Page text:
Explanation of some of the special features of the noise modelling process using ANCON
Where feasible, we analyse local airport radar data to ensure the highest degree of modelling accuracy. Extensive in-house radar analysis tools are used to generate mean flight tracks and the associated lateral dispersions for each route, and average flight profiles of height, speed and thrust for different aircraft types.
The diagram below shows a typical representation of a departure route at Heathrow using mean and dispersed tracks, together with the underlying radar data.
Typical departure mean tracks © Crown copyright
A typical representation of arrivals at Heathrow using multiple ‘spur’ tracks is shown below:
Typical arrival mean tracks © Crown copyright
It is important to determine flight profiles for the noise dominant types at an airport using local radar data, since they may differ significantly from the ‘default’ profiles supplied in some noise models. For example, the following diagram shows the difference between the average departure height profile for the Boeing 767 as measured at the London airports, and a 'default' profile contained within another noise model.
Comparison between ANCON and another noise model's default profile for Boeing 767
ANCON’s noise database is checked and updated on an annual basis by taking several hundreds of thousands of noise measurements around Heathrow, Gatwick and Stansted airports each year. The noise database contains data for specific airframe/engine combinations in the form of 'noise-power-distance' (NPD) curves, thus it is applicable to any airport. In particular, the database contains extensive noise information for the majority of aircraft types that operate from UK airports, unlike other noise models.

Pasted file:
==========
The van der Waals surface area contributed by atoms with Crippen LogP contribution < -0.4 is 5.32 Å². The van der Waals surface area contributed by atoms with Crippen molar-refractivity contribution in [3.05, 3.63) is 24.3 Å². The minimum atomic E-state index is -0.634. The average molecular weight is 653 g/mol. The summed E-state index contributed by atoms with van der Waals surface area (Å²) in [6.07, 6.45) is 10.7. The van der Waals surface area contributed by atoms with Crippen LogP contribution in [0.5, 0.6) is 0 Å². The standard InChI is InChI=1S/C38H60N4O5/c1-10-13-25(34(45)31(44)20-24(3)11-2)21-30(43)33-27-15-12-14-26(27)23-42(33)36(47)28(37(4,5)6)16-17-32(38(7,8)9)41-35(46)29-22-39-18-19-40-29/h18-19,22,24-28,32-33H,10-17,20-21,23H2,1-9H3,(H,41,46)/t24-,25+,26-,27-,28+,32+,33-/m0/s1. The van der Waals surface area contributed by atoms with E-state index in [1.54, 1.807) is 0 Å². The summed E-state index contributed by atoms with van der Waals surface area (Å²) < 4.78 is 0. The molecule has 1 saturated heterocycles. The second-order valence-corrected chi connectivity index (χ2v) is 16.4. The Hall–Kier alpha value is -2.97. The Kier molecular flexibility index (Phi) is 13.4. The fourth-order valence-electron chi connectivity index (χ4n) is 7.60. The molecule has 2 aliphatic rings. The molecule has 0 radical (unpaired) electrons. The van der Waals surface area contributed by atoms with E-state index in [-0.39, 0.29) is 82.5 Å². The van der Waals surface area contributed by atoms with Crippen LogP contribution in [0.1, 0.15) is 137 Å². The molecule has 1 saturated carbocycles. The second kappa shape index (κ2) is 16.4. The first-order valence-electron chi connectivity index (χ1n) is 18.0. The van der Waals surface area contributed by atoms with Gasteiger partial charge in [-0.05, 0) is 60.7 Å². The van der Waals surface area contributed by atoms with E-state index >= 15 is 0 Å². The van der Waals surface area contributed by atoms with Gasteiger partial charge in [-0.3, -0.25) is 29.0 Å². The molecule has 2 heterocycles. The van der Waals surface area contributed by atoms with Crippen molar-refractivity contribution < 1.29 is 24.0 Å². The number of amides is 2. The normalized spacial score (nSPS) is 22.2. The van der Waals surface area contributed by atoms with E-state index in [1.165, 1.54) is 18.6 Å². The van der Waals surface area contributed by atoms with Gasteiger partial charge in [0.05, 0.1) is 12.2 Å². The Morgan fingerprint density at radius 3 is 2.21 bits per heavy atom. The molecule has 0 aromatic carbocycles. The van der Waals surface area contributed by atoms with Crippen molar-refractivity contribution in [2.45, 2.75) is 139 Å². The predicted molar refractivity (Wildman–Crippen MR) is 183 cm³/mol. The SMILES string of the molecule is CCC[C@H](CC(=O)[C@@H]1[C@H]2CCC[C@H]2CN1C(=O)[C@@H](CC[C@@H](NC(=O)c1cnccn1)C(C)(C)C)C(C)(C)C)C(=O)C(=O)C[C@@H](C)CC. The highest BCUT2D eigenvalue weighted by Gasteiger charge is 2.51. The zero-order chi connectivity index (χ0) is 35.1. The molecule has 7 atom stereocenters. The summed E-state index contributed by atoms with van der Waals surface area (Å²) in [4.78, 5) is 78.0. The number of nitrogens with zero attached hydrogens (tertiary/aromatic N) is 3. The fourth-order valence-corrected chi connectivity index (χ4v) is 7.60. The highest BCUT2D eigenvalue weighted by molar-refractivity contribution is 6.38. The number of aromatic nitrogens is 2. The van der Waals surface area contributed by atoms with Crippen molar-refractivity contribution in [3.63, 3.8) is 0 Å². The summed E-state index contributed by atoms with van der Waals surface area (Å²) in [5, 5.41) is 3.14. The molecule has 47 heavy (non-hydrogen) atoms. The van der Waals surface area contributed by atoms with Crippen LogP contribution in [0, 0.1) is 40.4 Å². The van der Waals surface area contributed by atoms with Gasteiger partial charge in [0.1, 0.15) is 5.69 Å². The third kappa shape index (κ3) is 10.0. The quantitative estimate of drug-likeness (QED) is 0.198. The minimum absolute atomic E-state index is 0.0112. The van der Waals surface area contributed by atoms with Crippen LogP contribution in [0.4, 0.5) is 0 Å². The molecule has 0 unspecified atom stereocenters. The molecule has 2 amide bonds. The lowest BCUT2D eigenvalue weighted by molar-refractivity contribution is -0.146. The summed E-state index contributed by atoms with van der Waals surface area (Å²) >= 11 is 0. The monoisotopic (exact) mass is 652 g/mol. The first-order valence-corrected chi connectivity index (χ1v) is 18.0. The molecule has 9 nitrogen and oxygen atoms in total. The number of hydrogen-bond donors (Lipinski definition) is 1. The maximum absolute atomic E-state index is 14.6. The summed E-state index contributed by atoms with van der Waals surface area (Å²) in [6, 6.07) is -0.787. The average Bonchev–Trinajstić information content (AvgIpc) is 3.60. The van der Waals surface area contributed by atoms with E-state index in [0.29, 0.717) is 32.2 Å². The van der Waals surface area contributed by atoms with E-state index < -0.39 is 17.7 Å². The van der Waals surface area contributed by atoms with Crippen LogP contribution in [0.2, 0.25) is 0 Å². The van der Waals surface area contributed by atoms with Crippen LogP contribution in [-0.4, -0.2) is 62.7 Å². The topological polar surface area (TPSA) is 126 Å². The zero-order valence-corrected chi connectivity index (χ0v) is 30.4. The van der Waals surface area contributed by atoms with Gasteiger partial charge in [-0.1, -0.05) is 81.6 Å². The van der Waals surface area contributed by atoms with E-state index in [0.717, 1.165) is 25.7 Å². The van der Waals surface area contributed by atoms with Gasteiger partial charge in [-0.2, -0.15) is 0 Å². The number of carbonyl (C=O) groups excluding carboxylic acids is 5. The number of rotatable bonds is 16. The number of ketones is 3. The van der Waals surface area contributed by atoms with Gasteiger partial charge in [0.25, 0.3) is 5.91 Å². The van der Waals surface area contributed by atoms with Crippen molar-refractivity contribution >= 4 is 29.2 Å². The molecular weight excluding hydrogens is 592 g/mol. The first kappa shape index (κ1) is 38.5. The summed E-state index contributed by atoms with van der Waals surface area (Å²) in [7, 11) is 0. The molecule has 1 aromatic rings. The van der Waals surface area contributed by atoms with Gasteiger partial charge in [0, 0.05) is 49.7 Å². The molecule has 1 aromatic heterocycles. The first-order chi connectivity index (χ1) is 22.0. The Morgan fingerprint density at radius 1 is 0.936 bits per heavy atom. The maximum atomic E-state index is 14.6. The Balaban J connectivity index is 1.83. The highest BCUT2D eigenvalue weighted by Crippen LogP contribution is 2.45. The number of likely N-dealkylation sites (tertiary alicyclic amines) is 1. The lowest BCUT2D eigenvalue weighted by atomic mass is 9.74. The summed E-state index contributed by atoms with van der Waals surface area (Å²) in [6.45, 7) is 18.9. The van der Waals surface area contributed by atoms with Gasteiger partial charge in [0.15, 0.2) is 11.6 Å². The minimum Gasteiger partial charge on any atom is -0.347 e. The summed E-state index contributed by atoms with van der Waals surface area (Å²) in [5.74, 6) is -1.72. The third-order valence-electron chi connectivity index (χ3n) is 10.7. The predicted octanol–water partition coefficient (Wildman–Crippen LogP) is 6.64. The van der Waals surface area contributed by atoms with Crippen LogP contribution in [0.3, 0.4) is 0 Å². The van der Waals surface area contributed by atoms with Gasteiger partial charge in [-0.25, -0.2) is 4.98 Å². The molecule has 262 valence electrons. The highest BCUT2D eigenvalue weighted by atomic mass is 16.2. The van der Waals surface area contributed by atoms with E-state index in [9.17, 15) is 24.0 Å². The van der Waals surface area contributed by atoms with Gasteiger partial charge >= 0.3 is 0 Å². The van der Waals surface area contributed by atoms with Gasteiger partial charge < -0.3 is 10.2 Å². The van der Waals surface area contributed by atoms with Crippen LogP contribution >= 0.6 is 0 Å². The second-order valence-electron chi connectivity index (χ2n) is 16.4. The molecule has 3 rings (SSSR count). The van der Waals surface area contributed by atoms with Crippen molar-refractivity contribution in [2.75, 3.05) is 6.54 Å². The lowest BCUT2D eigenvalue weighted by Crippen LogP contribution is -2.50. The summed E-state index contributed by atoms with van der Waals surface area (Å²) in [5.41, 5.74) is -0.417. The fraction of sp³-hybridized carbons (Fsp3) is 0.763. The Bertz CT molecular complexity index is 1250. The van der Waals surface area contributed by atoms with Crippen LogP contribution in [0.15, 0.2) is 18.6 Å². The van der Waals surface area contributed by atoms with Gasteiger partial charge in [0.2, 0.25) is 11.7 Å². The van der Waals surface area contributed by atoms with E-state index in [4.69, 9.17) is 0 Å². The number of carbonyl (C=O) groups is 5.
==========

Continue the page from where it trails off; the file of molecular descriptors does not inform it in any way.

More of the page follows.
ERCD is able to include the effects of terrain in the noise modelling process for any UK airport. Ordnance Survey’s ‘Meridian 2’ terrain data are used to make corrections for the distance between the aircraft noise source and ground receiver position. Locations that are higher than the runway level will be closer to the noise source and thus experience higher noise levels, and vice versa.
Terrain can often have a significant effect on the shape and size of contours, especially where an airport is located in close proximity to hills or valleys.
The diagram below illustrates the terrain surrounding an airport runway, colour coded by ground height (areas of high ground are shown in green).
We can estimate the areas, populations and number of households enclosed within each contour level using our population database, which is based on the latest UK Census (2001) and updated annually in the light of new data.
The population and households data are referenced to individual postcodes (shown as the square dots on the diagram below).
Using our 'Points of Interest' database, we are also able to determine the numbers of noise sensitive buildings (e.g. schools and hospitals) within a particular noise contour, as well as providing detailed information such as the name and address of each building.
Learn about the different methods for portraying noise around airports.
Go back to the noise contours page.